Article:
Characteristics of a spirituality for our time

Fausto Gomez OP

Contemporary Christian spirituality attempts at avoiding two extremes: “spiritualism” (the individualistic and escapist fuga mundi and contemptus mundi) on one hand, and “activism” (human and social promotion disconnected from prayer and contemplation) on the other. 

In other words, authentic spirituality tries to avoid an escapist spiritual life and self-righteousness, and a worldly activism overcrowded with external social activities. Many Christians with other religious people try seriously to follow the example of the mystics, the saints, the good Christians, who the more they were united with God in contemplation, the more they committed themselves to the neighbor, in particular to the poor and wounded neighbor. Certainly, the saints are the ones who renew the world. Gandhi said that our world needs saints not politicians. (Of course, politicians can also be saints). 

Christian spirituality has a transcendent and an immanent dimension, which entails love of God and love of neighbor, mystical and liberating aspects, contemplation and action. It is, as Simon Chan asserts, neither “an ahistorical interiority” nor “an uncritical involvement in the historical (more often, sociopolitical).” Nevertheless, one cultural context may focus more on one than on other dimensions, for instance Philippine Theology stressed more its liberating aspect while other Asian cultures center on contemplation. 

We wish to suggest four characteristics that could perhaps be in any Christian spirituality in the third millennium: a Christ-centered, mystical, liberating, and ecological spirituality.

Yesterday, today and tomorrow, Christian spirituality is (1) a Christo-centric spirituality focused on Jesus Christ, the Son of God and the perfect man who is “the image of the invisible God” (Col 1:15) and reveals to humanity the highest dignity of the human person. Moreover, Christ by dying on the Cross reveals to men and women the gravity of sin and their need of a savior. Christ is the universal Redeemer. In him, “there is no West or East; / in him, there is no South or North. / But one great fellowship of love / Throughout the whole wide earth” (John Oxenham).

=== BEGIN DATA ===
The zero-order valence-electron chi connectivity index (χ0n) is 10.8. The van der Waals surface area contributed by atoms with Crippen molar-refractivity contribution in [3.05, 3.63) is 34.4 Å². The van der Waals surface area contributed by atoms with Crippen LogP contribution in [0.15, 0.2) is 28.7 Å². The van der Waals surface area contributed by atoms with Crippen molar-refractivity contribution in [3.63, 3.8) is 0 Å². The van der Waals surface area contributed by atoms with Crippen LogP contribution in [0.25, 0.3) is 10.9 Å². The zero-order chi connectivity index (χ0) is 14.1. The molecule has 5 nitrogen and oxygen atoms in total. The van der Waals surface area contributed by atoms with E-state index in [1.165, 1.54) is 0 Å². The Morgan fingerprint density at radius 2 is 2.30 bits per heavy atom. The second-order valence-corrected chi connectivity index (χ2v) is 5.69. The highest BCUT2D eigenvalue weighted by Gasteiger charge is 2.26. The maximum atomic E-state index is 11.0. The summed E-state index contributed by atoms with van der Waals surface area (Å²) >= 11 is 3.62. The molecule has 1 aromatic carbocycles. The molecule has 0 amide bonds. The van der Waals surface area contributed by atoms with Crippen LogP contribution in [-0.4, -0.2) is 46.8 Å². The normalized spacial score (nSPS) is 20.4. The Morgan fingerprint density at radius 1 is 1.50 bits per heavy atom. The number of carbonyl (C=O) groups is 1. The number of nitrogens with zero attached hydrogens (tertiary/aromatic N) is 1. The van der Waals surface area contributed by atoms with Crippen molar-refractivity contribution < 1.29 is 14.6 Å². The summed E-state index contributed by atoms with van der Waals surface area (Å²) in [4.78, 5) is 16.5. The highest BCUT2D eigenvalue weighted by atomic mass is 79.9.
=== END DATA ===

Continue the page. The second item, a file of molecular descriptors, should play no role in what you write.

Every Christian is a follower of Christ and a constant searcher of Christ in our world. Like the two followers of John the Baptist, the disciples of Jesus ask him: “Rabbi, where do you live?”  (cf. John 1:38-39). We firmly believe that Jesus lives, and that He is present in the Church, in the sacred Word, in prayer, in the Sacraments – in particular, in the Holy Eucharist -, and in the poor and sick. 

True Christian spirituality is (2) a mystical spirituality. There is today a rebirth of mysticism and the attraction of mystical life. Authentic mystical life is not an aristocratic and elitist one, but a mystical life which is reachable with God’s grace by all faithful Christians and people of good will. Mystical life is understood as loving union with God the Father through Christ, by the power of the Holy Spirit. All Christians are called to holiness, to the mystical union with Christ, although only some receive special graces or extraordinary signs of the mystical life which after all are not necessary at all as mystics themselves affirm repeatedly. What matters is doing God’s will.